The pivotal image in Nolan’s Dark Knight Rises isn’t the worn American flags or the exploding football field; rather, it’s an image that gained traction in viral marketing months ahead of the film’s premiere – the ‘strike zones’ of Bane, marked on a Gotham City map. This package, dispatched to crucial websites in December 2011, resurfaces in The Dark Knight Rises when Detective John Blake scrutinizes it for potential clues.
His reluctance surfaces, “I don’t possess knowledge about civil engineering,” he objects. Jim Gordon assures him, “But you understand patterns.”
The essence of The Dark Knight Rises, encompassing the entire Dark Knight Trilogy, revolves around patterns, networks, matrices, links, dialogues, and nodes on a map. It delves into the correlations among these terms and how they define themselves in relation to one another, capable of shifting and exchanging positions. The infiltration of a stock exchange by Bane’s men and Bruce contemplating the trades made is not merely a commentary on capitalism but a manifestation of these intricate patterns.
Much like Batman Begins implied that Scarecrow’s utilization of fear as a weapon mirrored Batman’s approach, and The Dark Knight heightened the stakes by questioning the distinction, if any, between Batman’s counter-terror tactics and Joker’s terror, The Dark Knight Rises explores the fragility of definitions and the boundaries of structures, challenging the illusion of binary oppositions.
The film underscores the significance of conditions at birth, upbringing, and social class – how characters are shaped and ascend in life. Simultaneously, it suggests the potential for liberation from these structures, allowing for individuals to break free, undergo transformation, and switch roles. Bane, hailing from a harrowing upbringing, ascends within the League of Shadows to assume a leadership role, only to be ultimately unveiled as a foot-soldier and Talia’s bodyguard. Bruce, born in the Regency room of Wayne Manor, finds himself confined by his privilege, loses his wealth, and experiences a fall (as declared by the headline ‘From Billionaire to Bum’). This downfall grants him the freedom to reinvent himself as a nomad, a no-man, akin to his transformation before donning the Batman persona in the initial film. The chant associated with Bane, echoing the scene from The Dark Knight where he rises into the sky as the plane falls, is replicated for Bruce as he takes a leap of faith from the prison pit.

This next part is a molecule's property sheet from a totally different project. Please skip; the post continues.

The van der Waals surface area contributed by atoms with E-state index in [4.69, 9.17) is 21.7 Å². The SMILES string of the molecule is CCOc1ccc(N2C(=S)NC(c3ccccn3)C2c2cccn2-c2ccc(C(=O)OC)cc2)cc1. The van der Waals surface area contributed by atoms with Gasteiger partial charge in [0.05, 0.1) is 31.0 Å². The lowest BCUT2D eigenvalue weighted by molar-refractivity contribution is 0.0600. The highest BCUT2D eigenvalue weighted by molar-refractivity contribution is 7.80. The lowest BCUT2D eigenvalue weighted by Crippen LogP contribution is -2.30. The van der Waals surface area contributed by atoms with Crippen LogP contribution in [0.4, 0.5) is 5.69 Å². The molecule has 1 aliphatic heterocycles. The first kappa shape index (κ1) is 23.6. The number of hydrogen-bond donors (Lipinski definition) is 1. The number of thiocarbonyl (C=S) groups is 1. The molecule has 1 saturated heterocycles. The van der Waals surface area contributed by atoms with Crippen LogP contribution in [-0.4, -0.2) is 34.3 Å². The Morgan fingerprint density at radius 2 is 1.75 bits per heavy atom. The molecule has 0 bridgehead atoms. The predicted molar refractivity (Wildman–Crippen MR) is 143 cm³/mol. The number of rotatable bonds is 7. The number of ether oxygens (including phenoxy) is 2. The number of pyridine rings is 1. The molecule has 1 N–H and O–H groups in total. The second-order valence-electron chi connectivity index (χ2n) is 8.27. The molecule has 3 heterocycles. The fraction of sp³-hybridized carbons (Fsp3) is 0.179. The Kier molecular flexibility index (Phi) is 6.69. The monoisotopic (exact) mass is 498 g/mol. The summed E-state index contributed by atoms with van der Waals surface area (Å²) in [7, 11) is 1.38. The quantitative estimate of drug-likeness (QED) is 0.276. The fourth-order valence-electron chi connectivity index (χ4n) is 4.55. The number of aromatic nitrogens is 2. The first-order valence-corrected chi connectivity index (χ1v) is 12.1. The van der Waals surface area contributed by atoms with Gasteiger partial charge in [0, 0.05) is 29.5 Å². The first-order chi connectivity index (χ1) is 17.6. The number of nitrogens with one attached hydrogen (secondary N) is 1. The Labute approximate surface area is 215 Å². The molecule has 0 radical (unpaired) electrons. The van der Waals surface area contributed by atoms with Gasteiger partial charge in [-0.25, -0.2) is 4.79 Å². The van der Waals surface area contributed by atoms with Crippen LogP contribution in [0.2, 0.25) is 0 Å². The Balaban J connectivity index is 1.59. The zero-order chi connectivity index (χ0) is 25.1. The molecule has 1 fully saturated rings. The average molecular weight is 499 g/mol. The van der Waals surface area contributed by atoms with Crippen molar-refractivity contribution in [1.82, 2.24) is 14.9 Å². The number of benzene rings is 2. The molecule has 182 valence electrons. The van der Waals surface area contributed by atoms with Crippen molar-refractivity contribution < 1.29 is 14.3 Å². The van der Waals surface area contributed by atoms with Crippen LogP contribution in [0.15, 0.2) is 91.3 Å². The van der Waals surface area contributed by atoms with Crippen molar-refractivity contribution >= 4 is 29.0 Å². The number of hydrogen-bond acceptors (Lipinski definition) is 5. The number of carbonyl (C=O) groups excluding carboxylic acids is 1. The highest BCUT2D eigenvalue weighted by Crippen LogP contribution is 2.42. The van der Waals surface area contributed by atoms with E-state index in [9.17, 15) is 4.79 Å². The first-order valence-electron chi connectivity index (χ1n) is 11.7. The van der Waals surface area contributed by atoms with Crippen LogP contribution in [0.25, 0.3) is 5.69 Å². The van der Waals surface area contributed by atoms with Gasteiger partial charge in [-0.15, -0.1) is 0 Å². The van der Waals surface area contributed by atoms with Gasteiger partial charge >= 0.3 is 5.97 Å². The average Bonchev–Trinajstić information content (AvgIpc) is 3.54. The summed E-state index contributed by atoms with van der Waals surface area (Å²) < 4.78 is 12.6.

John Blake ascends within the GCPD, progressing from a uniformed officer to a detective, shedding his uniform in the process. Addressing the guards on Gotham’s bridge, he asserts, “I’m a cop like you,” yet he acknowledges the significance of adaptability and fluidity. Shouting at his comrades blocking his path, he emphasizes, “The situation has changed. Your orders are out of date.” Blake comes to the realization that right and wrong are malleable concepts, not always aligning with the strict letter of the law. Disenchanted by the police’s insistence on rigid adherence to instructions, he discards his badge into the river and resigns from the force, conveying to Gordon that he has uncovered the tendency of structures to transform into shackles. Similar to Bruce and Miranda, he conceals his birth name behind a disguise but reclaims it, forging a new life in the film’s concluding scenes.
Haunted by her past, Selina Kyle resides in an Old Town walk-up, catching a glimpse of freedom when Bruce takes her airborne above the city’s highest points. Whispering in Bruce’s ear, she declares, “I’m adaptable,” and among the entire cast, she proves to be the most elusive. Introduced in disguise as a waitress, she back-flips from a window, discards her collar and cuffs, and metamorphoses into a socialite, mingling with guests at a charity ball. While she captivates Bruce’s attention, she also exhibits intimacy with her roommate Jen. Serving time in Blackgate prison as the sole woman among a multitude of men, she shares subtle coding as gender-queer, much like Miranda Tate, who volunteers in response to Gordon’s request for ‘men’ and is depicted in flashbacks as an androgynous child, initially mistaken for the young Bane.